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Courting Trouble: The Co-op Trap
Because of co-op, basketball legend Oscar Robertson found himself fair game for the National Collegiate Athletic Association.
Robertson began playing for the UC Bearcat varsity in his sophomore year, 1957-58. That same year, he began co-opping for the Cincinnati Gas & Electric Co. passing between academic and work terms just like any other student.
Only Robertson wasnt just any other student. He was arguably the greatest all-around player in basketball history, also standing tall as a barrier-breaker. As such, Robertson recalls that he was bulls-eye visible, and the NCAA the governing body for college sports noted his co-op career and almost elbowed Robertson off the court because of it.
In 1958, the NCAA was examining co-op and athletics at colleges around the country, and the organization basically charged that if Robertson was in the workplace rather than the classroom every day, he wasnt a student; and therefore, ineligible to play the game. Then UC President Walter Langsam quickly countered that co-op was integral to education at UC: First, it was a requirement to graduate. Second, students were actually enrolled while on co-op, and their work reviews routinely came back to the university for oversight and a co-op grade.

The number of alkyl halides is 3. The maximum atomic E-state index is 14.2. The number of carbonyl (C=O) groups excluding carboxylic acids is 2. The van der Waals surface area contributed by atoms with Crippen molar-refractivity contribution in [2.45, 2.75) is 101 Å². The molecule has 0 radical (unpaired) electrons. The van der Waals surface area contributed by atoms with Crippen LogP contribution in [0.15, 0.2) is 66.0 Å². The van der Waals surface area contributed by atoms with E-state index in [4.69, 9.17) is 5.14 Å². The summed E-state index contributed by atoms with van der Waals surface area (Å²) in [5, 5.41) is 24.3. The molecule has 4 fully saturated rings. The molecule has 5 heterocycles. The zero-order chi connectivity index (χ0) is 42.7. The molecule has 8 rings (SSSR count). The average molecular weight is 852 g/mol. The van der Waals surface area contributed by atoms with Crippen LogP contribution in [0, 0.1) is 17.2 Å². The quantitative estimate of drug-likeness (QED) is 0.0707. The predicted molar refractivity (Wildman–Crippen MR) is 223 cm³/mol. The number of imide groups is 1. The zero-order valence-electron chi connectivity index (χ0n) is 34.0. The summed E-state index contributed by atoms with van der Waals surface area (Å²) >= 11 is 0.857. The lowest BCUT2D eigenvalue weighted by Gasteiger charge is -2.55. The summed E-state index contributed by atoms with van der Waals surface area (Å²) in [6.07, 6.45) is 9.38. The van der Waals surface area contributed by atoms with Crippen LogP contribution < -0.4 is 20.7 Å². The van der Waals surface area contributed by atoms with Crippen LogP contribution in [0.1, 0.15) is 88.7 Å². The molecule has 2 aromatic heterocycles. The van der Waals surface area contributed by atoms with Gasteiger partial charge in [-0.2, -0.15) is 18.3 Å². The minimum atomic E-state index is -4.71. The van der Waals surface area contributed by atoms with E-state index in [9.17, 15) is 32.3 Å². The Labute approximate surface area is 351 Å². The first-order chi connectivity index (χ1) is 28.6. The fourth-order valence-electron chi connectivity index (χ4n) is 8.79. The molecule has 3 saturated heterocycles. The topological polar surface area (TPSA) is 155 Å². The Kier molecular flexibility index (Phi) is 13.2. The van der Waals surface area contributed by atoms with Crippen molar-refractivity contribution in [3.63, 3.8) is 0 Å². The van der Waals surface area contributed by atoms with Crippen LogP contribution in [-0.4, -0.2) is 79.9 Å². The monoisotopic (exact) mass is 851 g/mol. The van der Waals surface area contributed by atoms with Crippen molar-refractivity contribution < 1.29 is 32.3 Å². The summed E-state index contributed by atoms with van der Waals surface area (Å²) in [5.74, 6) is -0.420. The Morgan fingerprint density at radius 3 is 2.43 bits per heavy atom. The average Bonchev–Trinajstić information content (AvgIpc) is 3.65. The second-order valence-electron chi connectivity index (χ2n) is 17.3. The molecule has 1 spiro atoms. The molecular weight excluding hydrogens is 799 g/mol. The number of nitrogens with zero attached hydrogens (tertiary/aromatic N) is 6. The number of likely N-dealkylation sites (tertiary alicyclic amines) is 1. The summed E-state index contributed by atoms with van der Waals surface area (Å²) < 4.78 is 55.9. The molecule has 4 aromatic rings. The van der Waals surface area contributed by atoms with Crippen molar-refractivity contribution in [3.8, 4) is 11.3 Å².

Then the wrangling began, and the NCAA took about a year to reach a decision that, yes, co-op could be properly characterized as education. But, the decision came too late for Robertson.
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I wanted to co-op because of the inspiration provided by my teachers at Crispus Attucks High School. They prepared you for challenges and really encouraged you to experience life, try different avenues to find out what you wanted to do with your life, he says, adding, But I didnt continue with co-op because of the warning whistles sounded by the NCAA.
Recalls Robertson, Coach [George] Smith came to me one day and said that I wasnt in the [co-op] program anymore. What could I say?...There was nothing to say, so I said, O.K.